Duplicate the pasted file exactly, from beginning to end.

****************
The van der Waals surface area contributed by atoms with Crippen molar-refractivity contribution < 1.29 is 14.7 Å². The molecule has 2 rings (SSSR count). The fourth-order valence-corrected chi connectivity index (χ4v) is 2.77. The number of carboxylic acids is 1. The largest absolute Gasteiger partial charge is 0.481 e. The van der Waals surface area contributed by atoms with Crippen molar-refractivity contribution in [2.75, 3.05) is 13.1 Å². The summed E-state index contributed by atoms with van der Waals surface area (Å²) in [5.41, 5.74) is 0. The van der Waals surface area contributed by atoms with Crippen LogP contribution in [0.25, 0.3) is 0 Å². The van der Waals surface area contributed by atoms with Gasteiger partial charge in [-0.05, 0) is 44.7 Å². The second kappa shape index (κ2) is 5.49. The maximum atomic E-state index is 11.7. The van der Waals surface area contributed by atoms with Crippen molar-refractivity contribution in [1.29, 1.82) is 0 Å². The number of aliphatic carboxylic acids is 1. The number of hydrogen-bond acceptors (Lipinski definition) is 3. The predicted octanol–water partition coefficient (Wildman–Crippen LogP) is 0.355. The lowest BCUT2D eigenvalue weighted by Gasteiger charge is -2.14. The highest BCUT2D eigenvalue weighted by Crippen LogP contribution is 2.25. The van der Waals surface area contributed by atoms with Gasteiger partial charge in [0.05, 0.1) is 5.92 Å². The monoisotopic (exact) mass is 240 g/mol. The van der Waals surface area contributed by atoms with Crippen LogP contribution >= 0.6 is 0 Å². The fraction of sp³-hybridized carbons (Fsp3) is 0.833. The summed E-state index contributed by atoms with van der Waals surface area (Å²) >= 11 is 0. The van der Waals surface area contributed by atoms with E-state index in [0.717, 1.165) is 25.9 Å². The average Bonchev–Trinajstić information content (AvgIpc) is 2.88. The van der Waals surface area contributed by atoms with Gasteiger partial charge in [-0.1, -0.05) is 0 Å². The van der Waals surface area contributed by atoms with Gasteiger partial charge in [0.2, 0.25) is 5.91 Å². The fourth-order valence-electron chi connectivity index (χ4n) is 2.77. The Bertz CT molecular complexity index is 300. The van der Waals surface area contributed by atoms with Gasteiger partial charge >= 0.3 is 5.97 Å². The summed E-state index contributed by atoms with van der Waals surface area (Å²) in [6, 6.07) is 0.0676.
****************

The van der Waals surface area contributed by atoms with Crippen molar-refractivity contribution < 1.29 is 14.7 Å². The molecule has 2 rings (SSSR count). The fourth-order valence-corrected chi connectivity index (χ4v) is 2.77. The number of carboxylic acids is 1. The largest absolute Gasteiger partial charge is 0.481 e. The van der Waals surface area contributed by atoms with Crippen molar-refractivity contribution in [2.75, 3.05) is 13.1 Å². The summed E-state index contributed by atoms with van der Waals surface area (Å²) in [5.41, 5.74) is 0. The van der Waals surface area contributed by atoms with Crippen LogP contribution in [0.25, 0.3) is 0 Å². The van der Waals surface area contributed by atoms with Gasteiger partial charge in [-0.05, 0) is 44.7 Å². The second kappa shape index (κ2) is 5.49. The maximum atomic E-state index is 11.7. The van der Waals surface area contributed by atoms with Crippen molar-refractivity contribution in [1.29, 1.82) is 0 Å². The number of aliphatic carboxylic acids is 1. The number of hydrogen-bond acceptors (Lipinski definition) is 3. The predicted octanol–water partition coefficient (Wildman–Crippen LogP) is 0.355. The lowest BCUT2D eigenvalue weighted by Gasteiger charge is -2.14. The highest BCUT2D eigenvalue weighted by Crippen LogP contribution is 2.25. The van der Waals surface area contributed by atoms with Gasteiger partial charge in [0.05, 0.1) is 5.92 Å². The monoisotopic (exact) mass is 240 g/mol. The van der Waals surface area contributed by atoms with Crippen LogP contribution >= 0.6 is 0 Å². The fraction of sp³-hybridized carbons (Fsp3) is 0.833. The summed E-state index contributed by atoms with van der Waals surface area (Å²) >= 11 is 0. The van der Waals surface area contributed by atoms with E-state index in [0.717, 1.165) is 25.9 Å². The average Bonchev–Trinajstić information content (AvgIpc) is 2.88. The van der Waals surface area contributed by atoms with Gasteiger partial charge in [-0.1, -0.05) is 0 Å². The van der Waals surface area contributed by atoms with Gasteiger partial charge in [0.2, 0.25) is 5.91 Å². The fourth-order valence-electron chi connectivity index (χ4n) is 2.77. The Bertz CT molecular complexity index is 300. The van der Waals surface area contributed by atoms with Gasteiger partial charge >= 0.3 is 5.97 Å². The summed E-state index contributed by atoms with van der Waals surface area (Å²) in [6, 6.07) is 0.0676.